Architecture Student Research Grant announces 2015 winning projects

Architecture Student Research Grant announces 2015 winning projects

Each year, graduating architecture students honor their class by funding a gift called the Architecture Student Research Grant (ASRG). The tradition, initiated by the Class of 2013, provides a unique opportunity for students to support outstanding research from their peers.

While distant sites, subjects, and audiences often monopolize the attention of student research, the 2015 ASRG Grant calls attention to the city of Ann Arbor.

From the third largest stadium in the world to a home with no right angles, Ann Arbor houses an exciting range of urban and architectural conditions that demand critical interrogation, masterful representation, and public exhibition.

By engaging in projects that tackle themes spanning anywhere from production to consumption, research to practice, the individual to the collective, or the physical to the digital, students will have a chance to recontextualize and reconstruct their environment.

This year, with generous support from Dean Monica Ponce de Leon and the Taubman College Alumni Board, the Class of 2015 awarded three prizes of $1700 each to interdisciplinary teams of graduate and undergraduate students. The winning projects are:

The Dialogue Between Drawing Machines and Human Ambience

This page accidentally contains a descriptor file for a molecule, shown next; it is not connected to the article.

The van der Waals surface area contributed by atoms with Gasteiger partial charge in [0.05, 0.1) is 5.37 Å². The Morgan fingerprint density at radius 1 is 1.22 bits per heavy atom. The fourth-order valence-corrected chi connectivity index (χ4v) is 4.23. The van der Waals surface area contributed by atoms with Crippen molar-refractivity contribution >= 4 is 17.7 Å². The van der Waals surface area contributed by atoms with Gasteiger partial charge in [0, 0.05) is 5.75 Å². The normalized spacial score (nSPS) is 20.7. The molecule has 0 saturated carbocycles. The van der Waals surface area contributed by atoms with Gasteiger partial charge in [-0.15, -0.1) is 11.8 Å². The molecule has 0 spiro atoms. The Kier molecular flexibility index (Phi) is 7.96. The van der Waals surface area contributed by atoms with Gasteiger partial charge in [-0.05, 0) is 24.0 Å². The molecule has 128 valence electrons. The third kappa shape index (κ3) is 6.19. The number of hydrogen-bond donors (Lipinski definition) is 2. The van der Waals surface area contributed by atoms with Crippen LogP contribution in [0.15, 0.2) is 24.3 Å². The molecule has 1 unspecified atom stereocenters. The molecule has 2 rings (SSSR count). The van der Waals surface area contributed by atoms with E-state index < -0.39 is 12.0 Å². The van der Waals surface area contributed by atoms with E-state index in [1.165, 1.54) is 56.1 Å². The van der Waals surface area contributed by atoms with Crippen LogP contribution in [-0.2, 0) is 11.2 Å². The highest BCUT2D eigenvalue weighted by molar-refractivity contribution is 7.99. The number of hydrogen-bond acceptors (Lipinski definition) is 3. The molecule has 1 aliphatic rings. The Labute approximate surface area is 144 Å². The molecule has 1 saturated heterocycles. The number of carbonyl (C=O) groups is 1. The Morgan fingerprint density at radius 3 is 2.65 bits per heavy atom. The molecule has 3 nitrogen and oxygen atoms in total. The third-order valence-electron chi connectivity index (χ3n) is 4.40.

By Xu Zhang, Kyung Tae Nam, Hyungseong Min, and Siwei Ren
The Dialogue Between Drawing Machines and Human Ambience explores the dichotomy and synthesis of the interaction between programed movement and human ambience through automated and sensory technology. The research focuses on the development of scripted and programmed machines that generate automatic motion with Processing and Arduino. In order to destroy the idea of the perfect and accumulates with ink and other materials, the drawing starts to dissolve definitiveness and celebrates amorphousness.

Hyper Unreal

By Ian Ting, Eujain Ting, Joseph Biglin, and Marius Chamberlin
If the hyperreal is the conflation of the real and its simulation, the ‘hyper-unreal’ is its foil: a disjunction between disbelief in the real and its representation, reflecting upon a fundamental mistrust of the world around us. Hyper Unreal aims to study this phenomena and expand the territory of architectural production in the virtual space of a game that pits the player against architecture as an autonomous agent. We take a critical approach towards the taxonomies of game design space by using novel mechanics, dynamic environments, disciplined spatial representation and curated player perception.

The Architecture of Loneliness

By Kallie Sternburgh and Tafhim Rahman
The Architecture of Loneliness looks to examine the limits of design to single handedly solve problems it is not well equipped to handle. It wishes architecture to be omnipotent but realizes that is not possible and laments that fact. We believe the act of making avoids cynicism and makes the project hopeful, yet tragic.

The results of the student research will be presented in an exhibition taking place during the fall 2015 semester. For more information on the Architecture Student Research Grant and to support the initiative, please visit the Architecture Student Research Grant page on the Taubman College website.